What makes the world go ‘round in Hollywood? Is it the actors or the directors that create and have crafts that are so special? No, rather it is the producers that keep everything in motion.  They are the ones who are responsible for everything financial that go on in the movie.  Without them, we would have no fine pieces of cinema. Let me fix that; we would have very poorly made movies.  So poor that Gigli would be like Casablanca.

So which few are the best of the best? There are incredible greats like Frank Marshall (Paper Moon), Jerry Bruckheimer (Black Hawk Down) and Scott Rudin (Notes on A Scandal)(1).  However, what this list needs are bigger characters. This list needs people who create their own studios and create something beautiful out of their first year. So this list would exclude DreamWorks, for my personal reasons of extending the Shrek franchise past two movies.

Here are just a few determined by myself and by other insiders (2) as to which 10 producers are the best:

10. Bob Weinstein

Best Known For: Producing Playing for Keeps (w/Harvey Weinstein), Reindeer Games, Bad Santa, and being the quiet half of the Weinstein brothers. Quiet doesn’t mean passive!

How:

  • Through partnering with his older brother, Harvey to create one of the most critically acclaimed studios of the latter 20th Century, Miramax.
  • Both brothers have a passion for film, and named Miramax after their parents; Miriam and Max.
  • Unlike Harvey Weinstein, he is the quieter and level minded brother making Miramax and later The Weinstein Company one of the largest and powerful distributors in the industry.(3)

9.  Harvey Weinstein

Best Known For: Producing The Thin Blue Line (Miramax), Nine, Sex, Lies and Videotapes (Miramax), Shakespeare in Love, Gangs of New York, The Burning and being the more aggressive half of the Weinstein brothers.

How:

  • As stated above, Harvey and Bob Weinstein are the creative forces behind Miramax and now The Weinstein Company.
  • Garnered a reputation for editing Asian movies to make them “more viable.”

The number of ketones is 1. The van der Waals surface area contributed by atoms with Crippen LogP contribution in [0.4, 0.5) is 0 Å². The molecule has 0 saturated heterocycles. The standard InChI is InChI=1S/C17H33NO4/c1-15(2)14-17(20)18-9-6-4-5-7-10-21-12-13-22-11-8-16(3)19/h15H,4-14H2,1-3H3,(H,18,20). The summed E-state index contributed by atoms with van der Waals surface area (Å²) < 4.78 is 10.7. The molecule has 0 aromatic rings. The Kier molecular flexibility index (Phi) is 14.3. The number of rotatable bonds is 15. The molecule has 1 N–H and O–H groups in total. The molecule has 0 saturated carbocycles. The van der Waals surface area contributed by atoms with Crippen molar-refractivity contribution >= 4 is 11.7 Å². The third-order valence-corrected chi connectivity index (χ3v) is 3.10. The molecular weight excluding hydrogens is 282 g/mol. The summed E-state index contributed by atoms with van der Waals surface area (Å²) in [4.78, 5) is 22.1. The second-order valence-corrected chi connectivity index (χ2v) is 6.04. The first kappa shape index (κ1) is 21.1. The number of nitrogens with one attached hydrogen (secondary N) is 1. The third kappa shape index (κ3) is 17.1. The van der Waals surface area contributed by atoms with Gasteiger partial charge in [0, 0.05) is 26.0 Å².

• Outspoken and more public-minded than his brother and business partner he has come to the aid of Roman Polanski by means of voicing disapproval of Polanski’s extradition. (4,5)
  • Has also garnered a reputation for being brash and abrasive, (6,7)  and for also running being one of the biggest Hollywood ogres in the industry.(8)

8.  Michael Balcon

Best Known for: Producing Woman to Woman, being a part of the British New Wave, Giving Alfred Hitchcock his start and Ealing Studios.

How:

  • Entered the industry as a regional distributor in 1919, and in 1921 co-founded Victory Motion Pictures with Victor Saville.(9)  This was after his service in World War I.
  • Backed some of Alfred Hitchcock’s earlier works.(10)
  • Was the head of Ealing Studios when the Ealing comedies were shot.(11)

7. Dino De Laurentiis

Best Known For: Bitter Rice, La Strada, Nights of Cabiria, Barabbas, Barbarella, Death Wish, Mandigo, Three Days of the Condor, Ragtime, Conan the Barbarian, Blue Velvet, King Kong, Flash Gordon, Dune, The Dead Zone, Army of Darkness, Manhunter, Hannibal, Red Dragon and Hannibal Rising.

How:

  • Grew up in Italy, and sold spaghetti for his dad until he decided on impulse to enroll at the city’s film school, the Centro Sperimentale di Cinematografia as an actor. He found out he liked producing quickly.(12)
  • After serving in World War II, he worked for Rome’s biggest production company, Lux. (13)
  • Invested in both successful films and duds, as clearly shown as above. His work included most of the Hannibal Lecter franchise, La Strada and Conan.
  • Was the predecessor for difficult producers; he recut Nights of Cabiria without the director’s knowledge and it took the Oscar for best director. (14)

6.  Sam Spiegel

Best Known For: Producing On the Waterfront, The Bridge on the River Kwai, Laurence of Arabia, maintaining a connection with Israeli politicians like Golda Meir and Ariel Sharon.

How:

  • Started out as a translator, translating movies in Europe.
  • Worked under a pseudonym, S.P. Eagle and fled Berlin when Adolf Hitler rose to power. (15)
  • Used the casting couch quite liberally to cast actresses in his movie Chase. He hadn’t been able to do this in his other movies, The Bridge on the River Kwai or Laurence of Arabia since they had been all-male casts. (16)

5. Walt Disney

Best known for: Walt Disney Studios, Snow White, Disneyland, Walt Disney World